Mathematical and computer models, based on physical and chemical structures and properties of a substance, can be used to make predictions about the toxicity of a substance. TOPKAT, a software package distributed by Health Designs Inc., predicts oral toxicity and skin and eye irritation. It is "intended to be used as a personal tool by toxicologists, pharmacologists, synthetic and medicinal chemists, regulators, and industrial hygienists," according to HDI (PETA Factsheet). The Ames test involves mixing the text chemical with a bacterial culture of Salmonelle typhimurium and adding activating enzymes to the mixture. It was able to detect 156 of 174 (90%) animal carcinogens and 96 out of 108 (88%) non-carcinogens (PETA Factsheet).
Non-animal tests are generally faster and less expensive than the animal tests they replace and improve upon. Eytex testing kits can test three concentrations of a chemical for $99.50 (American); a Draize test of comparable range would cost more than $1000, American (PETA Factsheet).
There are a lot of steps the consumer can do to help and prevent the destruction of our animals. Buy cosmetics, personal care, and household products that have not been tested on animals, this involves taking on the responsibility of becoming an educated and compassionate consumer; encourage your friends and co-workers to buy cruelty-free products. If you need backup to encourage the people you speak with, inform them of the sickening situations involving lab animals. Instead of buying all of your personal care products, why not make some yourself? It's simple and inexpensive, kind to animals, and ecologically sound. Boycott companies which test their products on animals, and feel free to write them letting the company know why you are boycotting them. Lists of companies who carry out these senseless tests, and their addresses are available from organizations such as AAVS and PETA. Contact your elected representatives and federal agencies and demand that the validation of non-animal methods become a high-priority.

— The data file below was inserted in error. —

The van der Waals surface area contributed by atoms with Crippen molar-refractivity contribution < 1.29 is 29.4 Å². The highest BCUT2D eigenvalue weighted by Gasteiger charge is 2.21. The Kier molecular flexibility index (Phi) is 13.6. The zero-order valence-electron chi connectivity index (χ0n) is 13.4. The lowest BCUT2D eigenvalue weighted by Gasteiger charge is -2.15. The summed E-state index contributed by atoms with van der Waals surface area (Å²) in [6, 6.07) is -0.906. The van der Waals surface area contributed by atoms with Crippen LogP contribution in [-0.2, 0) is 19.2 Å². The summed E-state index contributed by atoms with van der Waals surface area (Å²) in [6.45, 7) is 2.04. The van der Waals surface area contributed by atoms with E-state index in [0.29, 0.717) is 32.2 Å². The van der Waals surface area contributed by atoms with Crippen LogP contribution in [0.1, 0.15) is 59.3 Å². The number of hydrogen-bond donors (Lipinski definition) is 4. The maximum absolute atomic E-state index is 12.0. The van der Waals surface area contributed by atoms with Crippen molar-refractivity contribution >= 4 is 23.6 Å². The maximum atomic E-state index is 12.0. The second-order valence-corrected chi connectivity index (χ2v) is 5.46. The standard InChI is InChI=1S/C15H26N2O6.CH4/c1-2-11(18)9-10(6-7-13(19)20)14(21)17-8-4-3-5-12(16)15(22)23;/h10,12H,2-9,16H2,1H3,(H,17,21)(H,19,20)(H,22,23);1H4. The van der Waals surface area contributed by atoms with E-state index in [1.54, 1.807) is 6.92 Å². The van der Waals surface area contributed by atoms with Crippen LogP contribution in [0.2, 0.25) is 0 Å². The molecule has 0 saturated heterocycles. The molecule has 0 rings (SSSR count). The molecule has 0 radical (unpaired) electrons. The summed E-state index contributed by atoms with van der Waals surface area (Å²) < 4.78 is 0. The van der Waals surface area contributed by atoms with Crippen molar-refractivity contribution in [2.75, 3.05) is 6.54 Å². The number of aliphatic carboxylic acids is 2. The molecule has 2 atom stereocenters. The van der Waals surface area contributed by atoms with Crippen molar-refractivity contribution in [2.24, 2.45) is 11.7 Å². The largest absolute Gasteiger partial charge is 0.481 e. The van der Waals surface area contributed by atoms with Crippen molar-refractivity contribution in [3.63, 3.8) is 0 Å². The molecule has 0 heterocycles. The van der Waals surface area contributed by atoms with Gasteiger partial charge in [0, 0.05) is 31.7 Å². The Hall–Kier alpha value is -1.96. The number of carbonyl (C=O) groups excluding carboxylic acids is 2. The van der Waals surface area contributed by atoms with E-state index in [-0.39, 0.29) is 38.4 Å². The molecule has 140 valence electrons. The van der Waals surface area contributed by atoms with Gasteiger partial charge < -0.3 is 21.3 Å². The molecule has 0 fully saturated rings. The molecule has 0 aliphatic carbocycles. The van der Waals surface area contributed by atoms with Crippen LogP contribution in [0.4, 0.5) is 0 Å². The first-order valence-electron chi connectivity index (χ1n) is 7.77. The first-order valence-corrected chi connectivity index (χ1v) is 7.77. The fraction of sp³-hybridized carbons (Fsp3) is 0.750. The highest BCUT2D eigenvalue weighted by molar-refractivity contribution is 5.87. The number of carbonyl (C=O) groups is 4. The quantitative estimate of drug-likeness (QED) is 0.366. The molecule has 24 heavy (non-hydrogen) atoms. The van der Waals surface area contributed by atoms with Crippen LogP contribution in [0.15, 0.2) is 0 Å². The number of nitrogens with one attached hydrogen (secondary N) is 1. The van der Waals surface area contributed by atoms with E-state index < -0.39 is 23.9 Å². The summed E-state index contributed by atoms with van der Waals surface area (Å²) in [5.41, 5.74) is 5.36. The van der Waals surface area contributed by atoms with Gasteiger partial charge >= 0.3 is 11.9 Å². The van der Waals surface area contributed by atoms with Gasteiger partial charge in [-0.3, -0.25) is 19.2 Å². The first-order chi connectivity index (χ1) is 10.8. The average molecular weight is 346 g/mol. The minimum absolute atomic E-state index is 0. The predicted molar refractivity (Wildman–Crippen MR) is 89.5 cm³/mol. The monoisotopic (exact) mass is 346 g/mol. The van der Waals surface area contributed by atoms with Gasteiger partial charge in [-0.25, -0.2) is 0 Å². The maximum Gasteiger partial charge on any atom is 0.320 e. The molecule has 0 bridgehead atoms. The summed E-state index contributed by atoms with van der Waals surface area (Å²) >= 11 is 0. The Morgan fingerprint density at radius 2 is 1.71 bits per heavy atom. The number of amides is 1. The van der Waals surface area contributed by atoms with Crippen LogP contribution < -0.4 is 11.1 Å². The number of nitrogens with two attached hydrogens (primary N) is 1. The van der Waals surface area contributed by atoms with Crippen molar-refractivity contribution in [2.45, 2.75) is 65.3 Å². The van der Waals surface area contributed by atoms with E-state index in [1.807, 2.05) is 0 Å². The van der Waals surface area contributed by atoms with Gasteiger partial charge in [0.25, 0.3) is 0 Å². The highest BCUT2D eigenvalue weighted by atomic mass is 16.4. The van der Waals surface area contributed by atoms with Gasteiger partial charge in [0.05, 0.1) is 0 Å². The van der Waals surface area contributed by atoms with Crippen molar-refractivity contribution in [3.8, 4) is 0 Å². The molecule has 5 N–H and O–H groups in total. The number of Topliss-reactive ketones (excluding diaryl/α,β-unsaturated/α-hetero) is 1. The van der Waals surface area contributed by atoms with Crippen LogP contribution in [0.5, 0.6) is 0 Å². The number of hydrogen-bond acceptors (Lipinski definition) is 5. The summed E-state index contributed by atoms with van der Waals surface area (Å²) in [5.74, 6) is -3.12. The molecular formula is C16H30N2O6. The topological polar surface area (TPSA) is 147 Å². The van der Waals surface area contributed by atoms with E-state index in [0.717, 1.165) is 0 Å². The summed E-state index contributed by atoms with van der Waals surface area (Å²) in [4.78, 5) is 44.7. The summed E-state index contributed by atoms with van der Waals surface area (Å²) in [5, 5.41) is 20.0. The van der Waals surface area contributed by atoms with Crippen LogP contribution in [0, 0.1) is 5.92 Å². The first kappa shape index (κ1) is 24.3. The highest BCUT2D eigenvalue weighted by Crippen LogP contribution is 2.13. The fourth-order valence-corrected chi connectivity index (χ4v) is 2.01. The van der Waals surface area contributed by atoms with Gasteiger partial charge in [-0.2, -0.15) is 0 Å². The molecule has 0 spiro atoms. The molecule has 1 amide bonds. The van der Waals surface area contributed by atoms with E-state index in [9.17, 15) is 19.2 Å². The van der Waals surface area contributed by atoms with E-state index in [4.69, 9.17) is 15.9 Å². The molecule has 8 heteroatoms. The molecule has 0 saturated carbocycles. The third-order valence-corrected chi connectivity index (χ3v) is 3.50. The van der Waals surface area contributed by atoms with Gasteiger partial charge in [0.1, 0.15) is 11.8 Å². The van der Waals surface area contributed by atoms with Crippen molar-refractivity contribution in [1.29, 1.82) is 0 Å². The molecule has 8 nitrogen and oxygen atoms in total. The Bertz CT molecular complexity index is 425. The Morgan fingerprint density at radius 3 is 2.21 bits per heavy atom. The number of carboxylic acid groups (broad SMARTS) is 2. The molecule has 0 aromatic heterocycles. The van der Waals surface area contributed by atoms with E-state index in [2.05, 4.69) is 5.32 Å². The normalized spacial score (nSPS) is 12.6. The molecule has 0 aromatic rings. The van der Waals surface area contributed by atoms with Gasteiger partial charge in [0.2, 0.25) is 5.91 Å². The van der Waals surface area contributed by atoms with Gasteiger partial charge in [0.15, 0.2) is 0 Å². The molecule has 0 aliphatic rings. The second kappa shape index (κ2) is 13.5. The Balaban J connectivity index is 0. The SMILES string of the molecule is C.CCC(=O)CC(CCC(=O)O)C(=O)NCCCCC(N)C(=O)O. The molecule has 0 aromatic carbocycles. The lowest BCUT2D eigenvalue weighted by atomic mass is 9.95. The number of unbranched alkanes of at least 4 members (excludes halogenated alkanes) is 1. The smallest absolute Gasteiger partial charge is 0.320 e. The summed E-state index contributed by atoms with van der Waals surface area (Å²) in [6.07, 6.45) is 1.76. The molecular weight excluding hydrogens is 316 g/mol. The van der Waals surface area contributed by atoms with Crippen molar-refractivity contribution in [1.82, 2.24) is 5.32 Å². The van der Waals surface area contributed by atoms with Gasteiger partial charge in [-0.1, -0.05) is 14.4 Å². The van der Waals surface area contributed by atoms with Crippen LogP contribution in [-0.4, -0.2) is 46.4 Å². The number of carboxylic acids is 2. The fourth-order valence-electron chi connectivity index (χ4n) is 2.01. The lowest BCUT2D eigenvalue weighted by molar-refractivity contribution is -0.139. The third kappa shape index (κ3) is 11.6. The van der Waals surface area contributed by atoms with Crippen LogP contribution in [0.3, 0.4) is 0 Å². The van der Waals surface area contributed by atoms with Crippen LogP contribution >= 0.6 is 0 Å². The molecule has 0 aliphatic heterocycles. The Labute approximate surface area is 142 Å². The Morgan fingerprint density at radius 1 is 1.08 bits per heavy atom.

Proven, that mankind often disregards the rights of other living beings, times are changing for the better due to the increasing pressure of the consumer. Society has begun to take notice of this pressing global concern because intelligent life should not be subjected to this form of torture. It has been estimated that animal experimentation world-wide has decreased by 30-50% in the last 15-20 years, due to the reduction and replacement techniques (AAVS Factsheet). From the theory of evolution and the immergence of man, humans have to understand that this planet is not only ours, but the animals as well. Albert Einstein once said, "Our task must be to free ourselves... by widening our circle of compassion to embrace all living creatures and the whole of nature in its beauty." In essence, the means of living a healthy and fulfilled life is to embrace and respect all life present on this planet. There are a number of things that mankind can do to prevent this cruelty from continuing, it is simply a matter of taking the initiative to inform and involved yourself and others. Every individual effort is a step towards the annihilation of animal cruelty.